Providence Farm Collective (PFC) has received a $477,000 Farmers Market Promotion Program grant from the U.S. Department of Agriculture (USDA). With this funding, PFC will create a farmers’ market on Grant Street, in the heart of Buffalo’s west side, where many of their farmers live. The market will be open from the end of June to October, and it will serve the Black community and refugees from Somalia, the Democratic Republic of Congo, Burundi, Ethiopia, Myanmar and Liberia.
Providence Farm Collective, a nonprofit that supports Black, immigrant, refugee and low-income farmers in Western New York who cannot otherwise access farmland, started in 2017 as a grassroots effort by the Somali Bantu community to get back to their farming roots and grow fresh food. It has now grown to encompass refugees from multiple nations and members of the Black community. With its incubator farms and summer youth employment programs, it not only provides Western New York's refugee communities with a place to grow their own food, but it also allows them to earn extra money doing something they love. At the same time, cultural farming traditions is taught to future generations.
As part of the grant, PFC will promote Hamadi Ali of the Somali Bantu community to full-time markets manager. Ali spent a decade at Kakuma refugee camp in Kenya before emigrating to Buffalo. He would earn degrees at ECC and Buffalo State before getting his master’s degree in economics from UB. Ali will lead the effort to scale PFC’s produce development for food banks and nonprofit organizations that directly serve low-income, food insecure communities.
“PFC reconnects refugees and immigrant communities with access to farmland as they build their new life in the United States,” Ali said. “This grant will enable PFC to grow relationships with wholesalers, partner nonprofits and local food pantries. The result will be a source of income for PFC’s farmers, and improved access to healthy, culturally relevant and affordable foods for community members facing food insecurity.”
PFC farmers grow their produce at the 37-acre farm PFC leases in Orchard Park. This year, Providence Farm Collective and the Western New York Land Conservancy are collaborating on a joint $2.3 million capital campaign to “Plant the Future of Farming.” Once the goal is met, Providence Farm Collective will purchase the farm, add needed facilities, and sustain it into the future. The Land Conservancy will place a conservation easement on the farm, protecting it forever. The deadline for the campaign is Dec. 31.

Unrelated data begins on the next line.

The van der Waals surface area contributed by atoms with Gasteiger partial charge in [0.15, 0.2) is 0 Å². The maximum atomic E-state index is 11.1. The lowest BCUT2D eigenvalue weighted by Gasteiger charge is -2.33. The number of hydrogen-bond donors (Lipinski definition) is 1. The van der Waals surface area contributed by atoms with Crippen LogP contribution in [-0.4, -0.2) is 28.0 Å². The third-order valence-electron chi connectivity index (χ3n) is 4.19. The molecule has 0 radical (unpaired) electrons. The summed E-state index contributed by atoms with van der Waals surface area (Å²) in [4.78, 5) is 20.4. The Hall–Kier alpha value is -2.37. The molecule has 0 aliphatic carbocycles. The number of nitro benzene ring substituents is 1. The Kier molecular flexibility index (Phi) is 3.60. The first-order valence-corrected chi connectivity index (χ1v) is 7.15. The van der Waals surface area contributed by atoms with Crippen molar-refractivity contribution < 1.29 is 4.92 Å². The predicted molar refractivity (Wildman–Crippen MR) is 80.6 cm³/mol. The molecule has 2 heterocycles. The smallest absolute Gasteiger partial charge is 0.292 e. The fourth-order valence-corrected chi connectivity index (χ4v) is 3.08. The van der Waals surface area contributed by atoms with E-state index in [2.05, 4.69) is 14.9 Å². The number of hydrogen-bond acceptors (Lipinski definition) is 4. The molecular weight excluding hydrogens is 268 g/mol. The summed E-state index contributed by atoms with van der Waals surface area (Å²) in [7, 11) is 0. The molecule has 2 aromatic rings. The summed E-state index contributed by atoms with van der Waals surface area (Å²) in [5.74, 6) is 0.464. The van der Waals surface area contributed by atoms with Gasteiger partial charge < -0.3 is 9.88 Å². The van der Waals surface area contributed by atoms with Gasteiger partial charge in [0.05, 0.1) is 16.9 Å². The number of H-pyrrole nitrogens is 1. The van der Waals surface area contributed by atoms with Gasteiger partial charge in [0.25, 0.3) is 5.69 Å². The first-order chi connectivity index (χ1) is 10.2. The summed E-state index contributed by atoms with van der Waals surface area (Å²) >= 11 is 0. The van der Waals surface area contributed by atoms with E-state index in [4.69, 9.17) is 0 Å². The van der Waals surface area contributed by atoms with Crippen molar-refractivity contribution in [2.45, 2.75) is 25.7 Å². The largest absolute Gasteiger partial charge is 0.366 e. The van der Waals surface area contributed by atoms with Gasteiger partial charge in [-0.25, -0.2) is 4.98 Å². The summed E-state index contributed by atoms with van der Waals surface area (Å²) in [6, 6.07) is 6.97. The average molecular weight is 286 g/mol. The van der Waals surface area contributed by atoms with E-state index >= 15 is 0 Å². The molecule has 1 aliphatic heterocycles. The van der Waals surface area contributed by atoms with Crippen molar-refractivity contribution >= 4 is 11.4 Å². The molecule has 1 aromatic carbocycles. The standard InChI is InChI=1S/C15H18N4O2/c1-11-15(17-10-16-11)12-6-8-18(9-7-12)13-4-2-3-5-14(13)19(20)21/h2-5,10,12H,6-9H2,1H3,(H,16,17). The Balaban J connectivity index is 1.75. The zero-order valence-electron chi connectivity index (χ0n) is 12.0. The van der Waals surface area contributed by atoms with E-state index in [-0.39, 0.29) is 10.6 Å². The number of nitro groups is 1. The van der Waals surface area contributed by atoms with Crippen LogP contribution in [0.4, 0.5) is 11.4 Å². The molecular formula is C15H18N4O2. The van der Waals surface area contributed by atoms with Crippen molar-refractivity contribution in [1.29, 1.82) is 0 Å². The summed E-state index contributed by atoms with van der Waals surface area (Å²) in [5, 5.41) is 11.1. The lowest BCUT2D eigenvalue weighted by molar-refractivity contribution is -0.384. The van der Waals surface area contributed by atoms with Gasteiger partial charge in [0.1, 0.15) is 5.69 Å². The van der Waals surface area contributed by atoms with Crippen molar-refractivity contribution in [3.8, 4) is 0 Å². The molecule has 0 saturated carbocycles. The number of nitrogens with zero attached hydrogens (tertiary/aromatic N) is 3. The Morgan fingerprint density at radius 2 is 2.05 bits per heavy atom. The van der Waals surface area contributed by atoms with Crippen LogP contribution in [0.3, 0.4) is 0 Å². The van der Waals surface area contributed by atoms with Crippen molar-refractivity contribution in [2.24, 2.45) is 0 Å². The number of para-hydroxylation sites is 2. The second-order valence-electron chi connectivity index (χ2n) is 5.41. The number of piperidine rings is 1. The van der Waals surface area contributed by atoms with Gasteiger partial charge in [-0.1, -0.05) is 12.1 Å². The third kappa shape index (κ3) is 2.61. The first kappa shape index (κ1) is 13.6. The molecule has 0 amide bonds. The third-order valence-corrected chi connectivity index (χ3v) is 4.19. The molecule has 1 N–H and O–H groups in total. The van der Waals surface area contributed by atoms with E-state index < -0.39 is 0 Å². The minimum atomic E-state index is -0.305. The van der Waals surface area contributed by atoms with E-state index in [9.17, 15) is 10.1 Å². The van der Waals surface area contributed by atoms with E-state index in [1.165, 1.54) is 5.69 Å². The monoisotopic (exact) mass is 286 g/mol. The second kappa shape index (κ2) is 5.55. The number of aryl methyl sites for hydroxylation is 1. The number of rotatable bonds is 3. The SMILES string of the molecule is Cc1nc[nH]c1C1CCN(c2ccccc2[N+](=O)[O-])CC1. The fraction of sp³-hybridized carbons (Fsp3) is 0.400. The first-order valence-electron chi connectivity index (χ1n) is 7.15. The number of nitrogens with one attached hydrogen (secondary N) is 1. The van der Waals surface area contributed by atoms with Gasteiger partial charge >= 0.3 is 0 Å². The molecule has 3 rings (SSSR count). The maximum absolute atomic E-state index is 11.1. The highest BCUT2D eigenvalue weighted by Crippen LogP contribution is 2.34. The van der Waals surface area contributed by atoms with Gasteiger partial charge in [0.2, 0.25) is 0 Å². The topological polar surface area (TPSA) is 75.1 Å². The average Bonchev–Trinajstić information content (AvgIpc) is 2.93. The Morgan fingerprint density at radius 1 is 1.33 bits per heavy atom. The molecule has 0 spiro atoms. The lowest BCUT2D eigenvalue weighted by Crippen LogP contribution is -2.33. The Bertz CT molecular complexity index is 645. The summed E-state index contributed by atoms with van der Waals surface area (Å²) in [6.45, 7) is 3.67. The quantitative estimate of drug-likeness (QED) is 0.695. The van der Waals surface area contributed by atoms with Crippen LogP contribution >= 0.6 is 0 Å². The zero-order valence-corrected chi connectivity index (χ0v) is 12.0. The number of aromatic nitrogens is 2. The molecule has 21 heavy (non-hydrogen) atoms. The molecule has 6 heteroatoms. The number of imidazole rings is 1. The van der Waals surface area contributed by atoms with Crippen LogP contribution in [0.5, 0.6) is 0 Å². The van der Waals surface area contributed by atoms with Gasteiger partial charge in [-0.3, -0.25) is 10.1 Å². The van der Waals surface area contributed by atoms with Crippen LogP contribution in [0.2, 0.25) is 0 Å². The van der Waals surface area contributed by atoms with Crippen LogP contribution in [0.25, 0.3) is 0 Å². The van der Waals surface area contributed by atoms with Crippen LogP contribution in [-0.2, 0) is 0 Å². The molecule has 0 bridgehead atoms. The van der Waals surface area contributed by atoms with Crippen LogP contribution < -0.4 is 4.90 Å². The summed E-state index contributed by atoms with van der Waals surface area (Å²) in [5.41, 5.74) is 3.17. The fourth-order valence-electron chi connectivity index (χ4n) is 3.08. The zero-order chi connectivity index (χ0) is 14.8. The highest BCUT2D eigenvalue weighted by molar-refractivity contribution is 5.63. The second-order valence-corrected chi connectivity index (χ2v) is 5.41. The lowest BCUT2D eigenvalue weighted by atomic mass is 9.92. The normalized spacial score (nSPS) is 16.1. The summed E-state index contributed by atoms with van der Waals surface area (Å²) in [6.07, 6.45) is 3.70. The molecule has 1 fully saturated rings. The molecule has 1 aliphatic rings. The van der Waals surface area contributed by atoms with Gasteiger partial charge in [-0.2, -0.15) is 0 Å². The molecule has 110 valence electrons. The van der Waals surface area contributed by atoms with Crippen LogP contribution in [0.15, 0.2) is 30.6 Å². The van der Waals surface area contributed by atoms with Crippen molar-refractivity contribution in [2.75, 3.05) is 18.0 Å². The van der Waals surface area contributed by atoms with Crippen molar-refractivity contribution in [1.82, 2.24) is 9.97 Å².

The west side farmers market will provide a location for PFC farmers to sell their niche, traditional crops – including African maize, amaranth, roselle, hot peppers, African and Asian eggplants – well after the campaign is concluded, and the communities have a permanent place to grow their crops. During the course of the summer, PFC farmers will receive training and technical assistance to promote and sell their produce to historically under-resourced communities in Western New York.
This training involves a “learn, do, teach” approach. PFC farmers will develop the skills required to successfully market their produce directly to consumers. The farmers’ market will support a more robust food system that promotes health and equity by improving food and nutrition, expanding access to healthy and affordable foods, increasing access to culturally relevant foods, and supporting BIPOC farmers in serving local “low income/low access” communities.
The farmers’ market is being entirely driven by community needs.
PFC Executive Director Kristin Heltman-Weiss said, “Last season, PFC’s farmers expressed a desire to have a farmers market that would allow each of the collective's 16-plus farms to sell fresh food directly to their community. This grant is a step toward the realization of that dream. Although the focus for 2022 is on establishing the market, in future years we hope to welcome other nonprofits as vendors, and incorporate cultural activities and celebrations. As a grassroots organization that values the leadership of our farmers, their direction and input on this will define next steps.”
The Western New York Land Conservancy is a regional, nonprofit land trust that has protected more than 7,000 acres of land with significant conservation value in Western New York for the benefit of future generations.
It said, “We envision a future in which forests, farms, meadows and waterways are connected, cherished and protected in Western New York. Our clean air, clean water and fertile soils will equitably support the health and wellbeing of future generations of every living thing.”
The Land Conservancy is accredited by the Land Trust Accreditation Commission. For more information on upcoming events, volunteer opportunities, or the mission of the Western New York Land Conservancy, call 716-687-1225 or visit wnylc.org.
Providence Farm Collective is online at providencefarmcollective.org.